April 30, 2023

Meal plan for a typical week

Each week I make a meal plan but I do not have set days for meals as how we feel, and what we are doing changes, and we might not want to eat what is planned on that set day.  If it was set in stone every thing we had to eat each day, I am sure I would probably waste food, or buy something different. Each week, however, I plan meals for 7 days based on what I have in the fridge, freezer and cupboards; and what is in season, growing in the garden or can be foraged in the countryside, or is on offer in the shops (if I have been).  I usually base my meal plan around a few foods that I make that week.  It might be hummus and we will have it with crackers for lunch one day, on toast for breakfast, or as a sauce for pasta with vegetables at night.  It might be wild garlic pesto and we will have it under cheese on toast, to make garlic bread, as a pizza sauce, or with pasta and parmesan.

This is what we have planned for the following week.


Porridge with compote, yoghurt with waffles and compote, stretched beans on toast x 2 with a fruit smoothie, overnight oats, yoghurt with granola and fruit, poached egg on toast with a fruit smoothie.

Light meals

Hummus with crackers and salad, spicy pasty, minestrone soup and bread x2, wild garlic and cheese on toast, fish finger sandwich with spinach, wild garlic and pea spaghetti with parmesan.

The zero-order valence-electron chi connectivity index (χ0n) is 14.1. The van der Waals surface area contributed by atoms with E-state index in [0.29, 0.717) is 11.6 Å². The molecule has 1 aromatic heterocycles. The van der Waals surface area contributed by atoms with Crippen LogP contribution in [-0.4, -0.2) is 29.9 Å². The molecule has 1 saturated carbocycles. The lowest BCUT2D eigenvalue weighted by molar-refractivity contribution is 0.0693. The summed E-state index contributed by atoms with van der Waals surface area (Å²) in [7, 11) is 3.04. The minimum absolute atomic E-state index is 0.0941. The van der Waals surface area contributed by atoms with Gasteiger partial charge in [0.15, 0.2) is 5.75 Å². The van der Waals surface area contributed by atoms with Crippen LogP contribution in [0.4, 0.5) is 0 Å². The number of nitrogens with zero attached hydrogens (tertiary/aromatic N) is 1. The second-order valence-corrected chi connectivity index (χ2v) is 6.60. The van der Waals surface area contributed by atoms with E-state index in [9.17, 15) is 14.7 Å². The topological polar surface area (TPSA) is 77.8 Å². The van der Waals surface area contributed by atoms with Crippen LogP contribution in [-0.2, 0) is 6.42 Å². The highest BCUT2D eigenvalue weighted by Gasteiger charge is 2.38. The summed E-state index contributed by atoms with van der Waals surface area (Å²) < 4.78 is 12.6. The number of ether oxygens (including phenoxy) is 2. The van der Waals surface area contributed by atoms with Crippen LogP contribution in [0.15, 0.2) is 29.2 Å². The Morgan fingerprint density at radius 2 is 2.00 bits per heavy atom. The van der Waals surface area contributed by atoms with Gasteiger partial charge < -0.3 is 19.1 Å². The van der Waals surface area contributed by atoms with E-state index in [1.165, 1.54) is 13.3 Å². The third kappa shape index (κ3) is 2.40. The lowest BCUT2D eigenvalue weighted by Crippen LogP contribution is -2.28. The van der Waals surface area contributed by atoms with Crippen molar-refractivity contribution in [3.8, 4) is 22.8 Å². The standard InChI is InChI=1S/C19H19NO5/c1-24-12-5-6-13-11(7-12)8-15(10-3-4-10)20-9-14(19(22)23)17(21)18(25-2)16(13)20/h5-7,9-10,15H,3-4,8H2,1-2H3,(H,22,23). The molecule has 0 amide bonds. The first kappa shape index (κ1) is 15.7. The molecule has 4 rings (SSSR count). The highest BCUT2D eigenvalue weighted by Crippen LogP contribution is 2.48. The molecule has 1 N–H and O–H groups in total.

Main Meals

Pizza and salad, spicy bean burgers with salad and air fryer chips, baked potato with chilli, salmon and spinach and pea pasta, lentil and sweet potato curry with chapati, ham and leek potato bake with carrots, chicken fajitas.


Rhubarb compote and custard, compote and yoghurt, flapjack, homemade rice pots, jelly with raspberries and yoghurt, fruit salad and custard, rice pudding,  scones and jam, blackcurrant and apple pie with home-made ice cream.


Homemade popcorn, hummus on toast, flapjack, biscuits, apples, hummus and crudities, fruit bread and jam.

Cornish pasty.


That seems expensive!

That might seem like an expensive menu and it would be if I bought everything full price from the shops.  However, I am time rich and so have time to make things that others might buy. A lot of meals are also vegetarian which saves money on meat.  I make things like the yoghurt, rice pudding, and the curry in the slow cooker which also saves money on energy, and I batch cook when the oven is on.  I also forage what is in season and grow my own food.

This weekend I made rice pudding in the slow cooker (crockpot), I will make yoghurt overnight tonight, I made bread, spicy pasties (out of fridge gravel, spices, tomato puree, chorizo and mash potato.  Some went in the freezer), I made wild garlic pesto as you can pick wild garlic for free at the moment, I made waffles (some went in the freezer), I made hummus, I made pizza (with a bit of the bread dough and fridge gravel and some cheese we got reduced after Christmas), I made flapjack, I made blackcurrant and apple pie from home grown fruit in the freezer and will make rhubarb compote with fruit from the garden.  I have salad leaves growing in the garden now, and spinach in the greenhouse.  We mixed spices together to make our own fajita seasoning that we keep in a jar, and we will make our own wraps on the day we make fajitas, and chapati for the curry.